Businesses large and small continue to eliminate traditional full-time employment and push American workers into figuring out how to support themselves independently. Some workers have an entrepreneurial mindset and an independent spirit and would strike out on their own regardless. Maybe that is you? Whatever the circumstances, the time may be right for you to plan to work for yourself. Here are some signifiers:

You are confident You’ve honed a set of skills over the years that you are certain others will pay you to provide to them. You have access to potential clients who are familiar with you and your work and you are fairly certain that you can build a successful organization that will yield an income that will allow you to pay your bills and maybe even exceed your current salary.

You have a very good professional network and colleagues who will make referrals for you (and you will be able to return the favors and make referrals as well). You believe in yourself and your abilities and you are not afraid to step out and go it alone.

You are self-motivated You want to be independently employed, the captain of your own ship. You are a self-disciplined leader who is comfortable working alone or in a team. You are able to meet deadlines and enjoy meeting and especially exceeding expectations.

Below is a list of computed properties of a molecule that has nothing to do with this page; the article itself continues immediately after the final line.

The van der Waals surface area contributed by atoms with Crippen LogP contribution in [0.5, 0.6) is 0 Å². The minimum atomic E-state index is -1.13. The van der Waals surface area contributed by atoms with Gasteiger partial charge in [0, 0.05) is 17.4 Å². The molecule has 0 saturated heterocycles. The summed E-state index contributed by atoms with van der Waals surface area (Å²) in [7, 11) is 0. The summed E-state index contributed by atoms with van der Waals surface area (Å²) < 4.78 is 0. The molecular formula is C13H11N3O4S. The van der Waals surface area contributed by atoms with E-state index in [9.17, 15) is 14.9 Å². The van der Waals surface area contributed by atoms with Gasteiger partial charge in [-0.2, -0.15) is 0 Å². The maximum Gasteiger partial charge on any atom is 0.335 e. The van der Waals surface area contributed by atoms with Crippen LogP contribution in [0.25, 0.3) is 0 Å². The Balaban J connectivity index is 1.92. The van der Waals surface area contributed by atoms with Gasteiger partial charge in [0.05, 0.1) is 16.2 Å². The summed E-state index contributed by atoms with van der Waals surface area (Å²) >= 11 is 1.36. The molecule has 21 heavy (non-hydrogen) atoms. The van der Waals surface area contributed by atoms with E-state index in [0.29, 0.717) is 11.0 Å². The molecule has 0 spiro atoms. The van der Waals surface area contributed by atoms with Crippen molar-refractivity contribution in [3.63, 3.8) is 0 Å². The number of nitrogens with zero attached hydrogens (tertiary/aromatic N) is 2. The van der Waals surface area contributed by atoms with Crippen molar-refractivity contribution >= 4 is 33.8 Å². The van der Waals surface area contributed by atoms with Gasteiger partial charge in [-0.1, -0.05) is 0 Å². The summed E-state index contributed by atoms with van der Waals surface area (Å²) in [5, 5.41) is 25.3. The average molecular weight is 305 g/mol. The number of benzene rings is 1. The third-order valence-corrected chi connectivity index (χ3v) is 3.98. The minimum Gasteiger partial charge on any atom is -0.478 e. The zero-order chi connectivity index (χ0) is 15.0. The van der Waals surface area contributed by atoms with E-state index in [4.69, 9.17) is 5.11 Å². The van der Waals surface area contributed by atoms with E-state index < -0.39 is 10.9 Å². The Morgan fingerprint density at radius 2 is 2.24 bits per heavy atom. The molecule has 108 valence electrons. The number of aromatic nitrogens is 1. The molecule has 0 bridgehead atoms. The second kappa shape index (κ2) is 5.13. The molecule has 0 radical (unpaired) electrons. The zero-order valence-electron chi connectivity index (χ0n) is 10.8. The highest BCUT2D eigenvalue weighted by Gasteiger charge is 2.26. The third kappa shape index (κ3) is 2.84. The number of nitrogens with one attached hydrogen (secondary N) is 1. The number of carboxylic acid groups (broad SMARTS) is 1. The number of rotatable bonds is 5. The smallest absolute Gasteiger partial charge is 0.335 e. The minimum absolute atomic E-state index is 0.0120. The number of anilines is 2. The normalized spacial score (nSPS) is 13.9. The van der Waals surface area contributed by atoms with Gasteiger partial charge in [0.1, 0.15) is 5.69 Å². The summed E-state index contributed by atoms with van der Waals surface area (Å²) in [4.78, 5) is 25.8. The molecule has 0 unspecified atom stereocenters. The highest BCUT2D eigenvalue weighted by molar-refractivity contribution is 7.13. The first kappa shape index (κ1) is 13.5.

You cannot get a better job The new economy is unkind to so many. Middle-class jobs have been disappearing since the late 1980s as a result of computer technology, globalization, the off-shoring of labor and most of all, unprecedented corporate greed that has driven down wages, restricted merit raises for the vast majority and made billionaires of the 1%.

Age, race and gender discrimination are real and well-documented. The pervasive use of “search committees” that control the hire of even administrative assistants, whose members apparently aim to hire minimally competent functionaries who are incapable of out-shining the committee members, effectively block the employment of many talented workers.